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Denver Civil Service Commission director fired after alleging hiring standards were lowered

Denver's Civil Service Commission director fired after saying hiring standards were lowered
Denver's Civil Service Commission director fired after saying hiring standards were lowered 02:51

Niecy Murray, executive director of Denver's Civil Service Commission, was fired by the commission's board of commissioners Tuesday.

In a news conference Tuesday morning, Murray, Denver City Councilwoman Shontel Lewis, Councilwoman Sarah Parady and Councilwoman Serena Gonzalez-Gutierrez, say the Civil Service Commission -- an independent oversight board that oversees hiring, firing, promotions, discipline and other administrative issues for the Denver Police and Fire Departments -- has lowered its hiring standards for officers and firefighters.

"The public's trust is placed in us to ensure standards for safety are being met. The role of Civil Service Commission is far too important to be diminished to one which is strictly performative," Murray said at that news conference.

Niecy Murray, former executive director of Denver's Civil Service Commission, speaks at a news conference on Tuesday, May 28, 2024. CBS

In a joint written statement, Murray went on to say political pressure was making it hard for her to do her job independently.

"The Mayor has made it clear that he will not back off of the staffing numbers he set in his campaign," Murray said. "My job is not to be liked, it is to be sure that the standard The People expect for their first responders be upheld. The current culture emphasizes serving the needs of the men I am meant to help hold accountable over the independence and objectivity of my agency."

The Board of Commissioners told CBS News Colorado Tuesday that Murray was let go. It said it made the decision almost two weeks ago but told Murray on Tuesday.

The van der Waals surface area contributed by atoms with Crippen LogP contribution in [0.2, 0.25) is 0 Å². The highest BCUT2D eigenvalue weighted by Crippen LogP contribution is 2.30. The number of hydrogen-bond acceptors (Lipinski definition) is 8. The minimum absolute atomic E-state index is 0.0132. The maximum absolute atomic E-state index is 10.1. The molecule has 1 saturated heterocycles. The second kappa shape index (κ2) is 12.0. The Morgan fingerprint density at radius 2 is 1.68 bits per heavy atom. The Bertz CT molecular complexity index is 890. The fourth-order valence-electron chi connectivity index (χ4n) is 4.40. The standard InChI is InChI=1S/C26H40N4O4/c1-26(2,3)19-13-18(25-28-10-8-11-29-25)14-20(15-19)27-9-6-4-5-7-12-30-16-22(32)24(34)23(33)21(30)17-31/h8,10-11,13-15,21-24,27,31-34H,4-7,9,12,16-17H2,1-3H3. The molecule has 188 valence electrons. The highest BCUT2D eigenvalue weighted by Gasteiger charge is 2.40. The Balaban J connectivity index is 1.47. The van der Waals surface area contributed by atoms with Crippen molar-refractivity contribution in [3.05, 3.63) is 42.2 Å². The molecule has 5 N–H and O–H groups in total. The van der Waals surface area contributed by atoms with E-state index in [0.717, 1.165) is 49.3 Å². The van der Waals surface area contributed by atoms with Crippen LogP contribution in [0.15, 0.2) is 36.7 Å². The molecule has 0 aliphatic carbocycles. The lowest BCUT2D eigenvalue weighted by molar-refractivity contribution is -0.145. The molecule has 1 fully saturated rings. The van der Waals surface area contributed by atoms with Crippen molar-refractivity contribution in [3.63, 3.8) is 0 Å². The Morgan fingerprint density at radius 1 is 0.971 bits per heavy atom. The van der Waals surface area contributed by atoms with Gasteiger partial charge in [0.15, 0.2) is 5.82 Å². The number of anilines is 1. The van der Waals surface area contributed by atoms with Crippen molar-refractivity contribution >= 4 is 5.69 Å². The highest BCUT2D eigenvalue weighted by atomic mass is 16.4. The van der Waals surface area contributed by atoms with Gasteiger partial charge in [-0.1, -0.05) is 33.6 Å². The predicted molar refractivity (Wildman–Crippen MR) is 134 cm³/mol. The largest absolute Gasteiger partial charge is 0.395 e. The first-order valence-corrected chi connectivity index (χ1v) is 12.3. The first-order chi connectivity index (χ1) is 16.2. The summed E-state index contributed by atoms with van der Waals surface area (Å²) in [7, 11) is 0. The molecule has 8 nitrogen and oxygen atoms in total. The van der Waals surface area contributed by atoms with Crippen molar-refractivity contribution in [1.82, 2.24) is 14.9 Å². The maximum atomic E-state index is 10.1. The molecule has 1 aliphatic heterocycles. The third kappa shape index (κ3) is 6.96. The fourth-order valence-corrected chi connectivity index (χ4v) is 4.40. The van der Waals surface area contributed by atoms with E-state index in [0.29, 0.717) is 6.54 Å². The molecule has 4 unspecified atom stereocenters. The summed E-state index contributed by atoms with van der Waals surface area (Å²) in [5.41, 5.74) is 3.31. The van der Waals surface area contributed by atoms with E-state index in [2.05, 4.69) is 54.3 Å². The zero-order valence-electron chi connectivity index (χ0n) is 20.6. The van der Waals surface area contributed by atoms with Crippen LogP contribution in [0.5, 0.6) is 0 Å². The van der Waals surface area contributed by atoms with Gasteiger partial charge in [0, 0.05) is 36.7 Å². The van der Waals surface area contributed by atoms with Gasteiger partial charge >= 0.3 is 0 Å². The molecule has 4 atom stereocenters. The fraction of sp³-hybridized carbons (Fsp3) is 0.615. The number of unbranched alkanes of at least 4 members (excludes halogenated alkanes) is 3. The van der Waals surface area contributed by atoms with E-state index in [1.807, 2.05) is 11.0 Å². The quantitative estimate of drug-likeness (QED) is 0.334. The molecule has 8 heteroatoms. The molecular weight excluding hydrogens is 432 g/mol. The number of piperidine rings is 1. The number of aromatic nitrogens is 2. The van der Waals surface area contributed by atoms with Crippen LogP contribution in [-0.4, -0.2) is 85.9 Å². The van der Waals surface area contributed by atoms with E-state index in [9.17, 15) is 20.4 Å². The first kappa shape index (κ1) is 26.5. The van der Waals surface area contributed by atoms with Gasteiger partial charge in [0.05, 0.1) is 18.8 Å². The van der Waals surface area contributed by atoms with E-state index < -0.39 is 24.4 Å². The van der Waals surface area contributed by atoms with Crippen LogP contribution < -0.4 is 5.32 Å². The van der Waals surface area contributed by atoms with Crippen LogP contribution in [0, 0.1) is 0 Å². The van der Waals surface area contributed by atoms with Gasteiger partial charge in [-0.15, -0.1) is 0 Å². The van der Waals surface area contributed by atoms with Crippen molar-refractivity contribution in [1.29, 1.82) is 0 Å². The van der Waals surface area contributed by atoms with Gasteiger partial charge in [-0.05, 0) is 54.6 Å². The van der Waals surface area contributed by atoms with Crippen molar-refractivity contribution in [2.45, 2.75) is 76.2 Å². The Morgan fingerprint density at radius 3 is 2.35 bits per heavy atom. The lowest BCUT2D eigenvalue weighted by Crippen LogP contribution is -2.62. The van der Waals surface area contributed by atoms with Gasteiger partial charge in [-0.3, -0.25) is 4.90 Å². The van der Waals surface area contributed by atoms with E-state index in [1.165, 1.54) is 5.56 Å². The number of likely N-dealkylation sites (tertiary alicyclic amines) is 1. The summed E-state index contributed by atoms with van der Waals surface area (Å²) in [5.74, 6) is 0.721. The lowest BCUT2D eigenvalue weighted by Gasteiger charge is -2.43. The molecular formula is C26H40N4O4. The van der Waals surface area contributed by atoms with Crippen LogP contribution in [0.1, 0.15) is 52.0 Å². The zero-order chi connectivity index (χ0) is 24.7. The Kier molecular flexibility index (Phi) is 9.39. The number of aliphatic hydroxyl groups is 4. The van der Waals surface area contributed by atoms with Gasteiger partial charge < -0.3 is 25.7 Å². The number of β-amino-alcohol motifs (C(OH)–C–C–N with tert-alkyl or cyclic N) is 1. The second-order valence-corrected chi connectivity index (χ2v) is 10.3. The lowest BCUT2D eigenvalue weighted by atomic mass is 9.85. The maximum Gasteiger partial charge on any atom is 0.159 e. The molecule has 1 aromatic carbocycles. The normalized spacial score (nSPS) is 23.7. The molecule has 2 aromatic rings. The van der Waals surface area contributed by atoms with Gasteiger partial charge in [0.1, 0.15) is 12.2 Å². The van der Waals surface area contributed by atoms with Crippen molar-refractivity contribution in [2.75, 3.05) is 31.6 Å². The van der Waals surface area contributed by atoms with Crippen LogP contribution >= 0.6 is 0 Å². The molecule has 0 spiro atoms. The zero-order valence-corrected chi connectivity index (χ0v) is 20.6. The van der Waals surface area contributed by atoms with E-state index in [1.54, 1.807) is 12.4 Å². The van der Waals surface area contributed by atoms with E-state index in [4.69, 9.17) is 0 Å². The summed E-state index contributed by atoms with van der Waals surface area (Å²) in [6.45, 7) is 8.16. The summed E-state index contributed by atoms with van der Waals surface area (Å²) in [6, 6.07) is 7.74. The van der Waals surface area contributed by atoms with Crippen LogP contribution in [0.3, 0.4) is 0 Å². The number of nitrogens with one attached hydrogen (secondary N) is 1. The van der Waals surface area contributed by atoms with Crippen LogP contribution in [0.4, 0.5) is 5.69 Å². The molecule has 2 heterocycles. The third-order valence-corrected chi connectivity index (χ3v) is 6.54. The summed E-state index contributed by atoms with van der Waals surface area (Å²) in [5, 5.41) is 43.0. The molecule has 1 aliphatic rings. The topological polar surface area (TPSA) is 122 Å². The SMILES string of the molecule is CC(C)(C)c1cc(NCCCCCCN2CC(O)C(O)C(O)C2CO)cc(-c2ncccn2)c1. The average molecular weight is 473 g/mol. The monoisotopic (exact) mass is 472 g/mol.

"On Thursday, May 16, the Board of Commissioners met and decided to release Executive Director Niecy Murray from her position after weeks of deliberation," the board said in its statement. "The President and Vice President of the Board had scheduled a meeting for later in the afternoon today, May 28, to inform Ms. Murray of the decision."

The board disputed Murray's claims and accused her of trying to stop or reverse the board's decision by speaking at that news conference.

"Unfortunately, Ms. Murray's claims to the press this morning appeared to have been a preemptive attempt to block or influence her release. These developments have not deterred us from our course of action, and we have separated Ms. Murray from her position."

The board says an acting director has been appointed and it's begun to look for a new executive director.

The commission comprises five members, who are all civilians. The mayor appoints two members, the city council appoints two others and one member is nominated by the mayor, and then voted on by the city council.

CBS News Colorado reached out to Denver Mayor Mike Johnston's office, which referred us to the Department of Public Safety.

The Department of Public Safety said the hiring process for police officers and firefighters is "extremely long and complicated" and causes about half of them to withdraw their applications. It says sometimes the best candidates withdraw due to "avoidable complications."

The department says that in 2021, for example, it was budgeted for 105 recruits and hired 98; in 2022, it was budgeted for 184 recruits and hired 139; and in 2023, it was budgeted for 188 recruits and only hired 124.

The department also said exams often tested candidates on things they might not learn until they get to the police academy.

"Ensuring Denver is a safe and thriving city is the Department of Public Safety's top priority. We hold our agencies to the highest standards, including a shared priority with the Civil Service Commission to recruit top public safety candidates through a thorough, equitable, and expeditious hiring process," Department of Public Safety Director Armando Saldate said in a statement. "Modernizing the Civil Service Commission process is an essential step in building a diverse, dedicated, and highly skilled public safety workforce, and we must make evidence-based changes to that process to make that vision a reality."

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